February 5, 2014
As President Barack Obama prepares to travel to Albemarle County next week with French President Francois Hollande, details about the itinerary and traffic impacts are still being worked out.
Albemarle County Police are working with state and federal officials to work out security and traffic plans.
"We do expect some traffic delays associated with the visit," Albemarle County Police spokeswoman Carter Johnson said. "We'll have some road closures and significant delays that we want people to be aware of and expecting."
Monticello will be closed to the general public on Monday, as the two presidents plan to discuss security and economic partnerships. But one professor at the University of Virginia says the trip will be worth much more for both countries.
"Thomas Jefferson was a real francophile," said Deborah McGrady, chair of the French department at UVa. "He absolutely loved France, and that is completely expressed at Monticello."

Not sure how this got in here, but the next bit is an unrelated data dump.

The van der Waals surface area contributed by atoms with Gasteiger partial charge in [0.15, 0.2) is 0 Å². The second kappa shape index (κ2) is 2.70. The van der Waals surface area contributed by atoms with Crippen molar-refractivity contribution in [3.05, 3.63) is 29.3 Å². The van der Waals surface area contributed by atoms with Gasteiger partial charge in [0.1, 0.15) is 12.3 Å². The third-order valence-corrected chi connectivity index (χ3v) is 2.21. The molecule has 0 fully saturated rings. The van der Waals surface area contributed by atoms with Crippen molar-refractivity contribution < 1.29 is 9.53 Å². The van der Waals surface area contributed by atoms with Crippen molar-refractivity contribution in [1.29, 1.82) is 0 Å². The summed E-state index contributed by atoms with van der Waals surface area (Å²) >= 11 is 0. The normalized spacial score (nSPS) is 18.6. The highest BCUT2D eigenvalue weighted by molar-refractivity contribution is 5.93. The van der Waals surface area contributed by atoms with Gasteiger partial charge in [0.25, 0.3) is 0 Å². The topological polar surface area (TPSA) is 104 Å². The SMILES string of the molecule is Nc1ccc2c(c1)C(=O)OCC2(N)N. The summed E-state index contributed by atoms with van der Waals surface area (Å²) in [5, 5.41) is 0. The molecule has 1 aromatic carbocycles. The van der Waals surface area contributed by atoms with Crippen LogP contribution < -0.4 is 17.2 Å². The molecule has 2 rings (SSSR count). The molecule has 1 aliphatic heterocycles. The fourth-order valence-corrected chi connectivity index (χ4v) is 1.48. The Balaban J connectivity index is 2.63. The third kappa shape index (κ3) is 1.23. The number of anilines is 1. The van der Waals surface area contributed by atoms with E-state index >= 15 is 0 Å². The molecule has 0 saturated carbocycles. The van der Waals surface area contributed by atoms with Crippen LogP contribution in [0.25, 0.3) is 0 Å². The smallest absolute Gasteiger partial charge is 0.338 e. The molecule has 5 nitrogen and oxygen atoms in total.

McGrady said the trip is an opportunity for the United States to strengthen the bonds with France.
"It's hugely significant to show to the French president just how important the French are to one of our Founding Fathers and how important to the development of this country," she said.
McGrady, who travels to France often, said it's also an opportunity for the French people to learn more about American history.
"When I'm over there, I'm always surprised by how little is known about Thomas Jefferson," she said. "I find that extraordinary because France was so important to him."
Walking through Monticello, it's hard to miss the French influences, from the architecture to the furniture and the library selection.
"I think it's really quite exciting, that kind of legacy, and to be able to make sure the French remember how important that is," McGrady said.
Given the trip, she said it could translate to a positive experience for everyone.
"I think it makes a real statement, an insistence, on the long history we have of collaboration between the two countries," she said. "Hopefully some good, long-lasting, powerful conversations can take place."